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STS-51G: Space truck
A seven-person crew featuring payload specialists from France and Saudi Arabia flew aboard the June 1985 mission of space shuttle Discovery. They narrate the highlights of STS-51G in this post-flight film. Three communications satellites -- for Mexico, the Arab countries and the U.S. -- were launched from the payload bay. And the SPARTAN 1 astrophysics spacecraft was deployed from the shuttle's robot arm for a two-day freeflight to make its science observations before being retrieved and returned to Earth.
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STS-51B: Monkeys, bubbles and auroras
The flight of Spacelab 3 aboard Challenger in April/May 1985 was a week-long scientific research mission using a laboratory tucked in the shuttle's payload bay. Experiments focused on material and fluid behaviors in weightlessness, plus observations of monkeys in the lab. The crew also watched amazing auroral displays over Earth. This post-flight crew film shows the highlights of STS-51B and includes remarkable views out the shuttle cockpit window during launch showing the Chesapeake Bay, New York City and Cape Cod as Challenger soared up the eastern seaboard.
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STS-51D: Flyswatter spacewalk
Discovery launched April 12, 1985 on the STS-51D mission. A U.S. military communications satellite, known as Leasat 3, failed to activate after its deployment from the payload bay. That set the stage for a spacewalk -- the shuttle program's first unplanned EVA -- to attach handcrafted "Flyswatter" objects on the shuttle robotic arm to hit a timing switch on the satellite. The rescue attempt did not succeed. Upon landing at Kennedy Space Center, Discovery blew a tire. The crew, including Senator Jake Garn of Utah, narrate this post-flight film of highlights from the week-long mission.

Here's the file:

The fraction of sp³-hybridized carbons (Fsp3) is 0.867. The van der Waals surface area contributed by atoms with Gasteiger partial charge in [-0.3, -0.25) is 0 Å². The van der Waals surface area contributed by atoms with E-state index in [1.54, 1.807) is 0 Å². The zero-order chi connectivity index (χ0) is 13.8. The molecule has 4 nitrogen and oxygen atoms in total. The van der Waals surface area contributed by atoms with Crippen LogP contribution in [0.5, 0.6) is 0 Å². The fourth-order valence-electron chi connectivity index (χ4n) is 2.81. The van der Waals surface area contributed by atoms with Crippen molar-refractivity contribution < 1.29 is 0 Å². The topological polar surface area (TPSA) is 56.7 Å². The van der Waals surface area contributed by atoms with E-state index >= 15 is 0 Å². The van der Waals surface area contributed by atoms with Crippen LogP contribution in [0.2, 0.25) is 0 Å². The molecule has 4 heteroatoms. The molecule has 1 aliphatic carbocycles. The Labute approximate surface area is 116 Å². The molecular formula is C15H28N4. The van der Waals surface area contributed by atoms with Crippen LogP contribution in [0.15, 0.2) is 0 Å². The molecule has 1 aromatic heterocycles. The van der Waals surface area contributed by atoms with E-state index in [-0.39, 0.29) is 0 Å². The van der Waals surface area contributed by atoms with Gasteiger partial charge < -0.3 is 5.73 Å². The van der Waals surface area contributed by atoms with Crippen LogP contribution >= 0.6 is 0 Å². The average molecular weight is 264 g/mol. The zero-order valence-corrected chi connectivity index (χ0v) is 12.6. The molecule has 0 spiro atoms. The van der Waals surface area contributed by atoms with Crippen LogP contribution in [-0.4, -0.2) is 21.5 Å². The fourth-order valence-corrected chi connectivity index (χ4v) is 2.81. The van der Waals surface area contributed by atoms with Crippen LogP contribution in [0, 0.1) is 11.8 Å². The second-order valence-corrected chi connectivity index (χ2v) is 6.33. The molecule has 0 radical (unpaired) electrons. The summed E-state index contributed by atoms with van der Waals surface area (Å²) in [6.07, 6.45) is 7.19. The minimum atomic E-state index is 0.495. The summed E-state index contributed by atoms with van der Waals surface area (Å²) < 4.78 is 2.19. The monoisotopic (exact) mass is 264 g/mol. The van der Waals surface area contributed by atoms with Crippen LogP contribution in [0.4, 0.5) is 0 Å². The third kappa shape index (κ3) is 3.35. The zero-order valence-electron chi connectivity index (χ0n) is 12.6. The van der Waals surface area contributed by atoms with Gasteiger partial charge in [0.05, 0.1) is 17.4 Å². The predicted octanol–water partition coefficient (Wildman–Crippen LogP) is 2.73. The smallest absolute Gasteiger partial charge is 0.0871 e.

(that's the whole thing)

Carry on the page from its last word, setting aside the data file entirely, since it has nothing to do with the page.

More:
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Fuel tank update
NASA managers hold this news conference April 28 to give an update on plans for the next space shuttle mission, the ongoing external fuel tank testing and debates over further modifications.
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CALIPSO and CloudSat
The Boeing Delta 2 rocket carrying the CALIPSO and CloudSat atmospheric research spacecraft lifts off at 3:02 a.m. local time April 28 from Vandenberg Air Force Base, California.
Tank meets SRBs
Inside the Vehicle Assembly Building, the external fuel tank for the STS-121 space shuttle mission is hoisted into position for attachment with the twin solid rocket boosters atop a mobile launch platform. The tank, ET-119, will carry the liquid oxygen and liquid hydrogen to feed Discovery's three main engines during launch.
Discovery payload bay
In preparation for space shuttle Discovery's departure from its Orbiter Processing Facility hangar for rollover to the Vehicle Assembly Building and mating with the tank and boosters, the ship's 60-foot long payload bay doors are swung shut.
Take a virtual ride aboard the Russian Progress 21P cargo freighter as it docks with the International Space Station. This movie captures the final approach and successful linkup from a camera on the Progress craft's nose.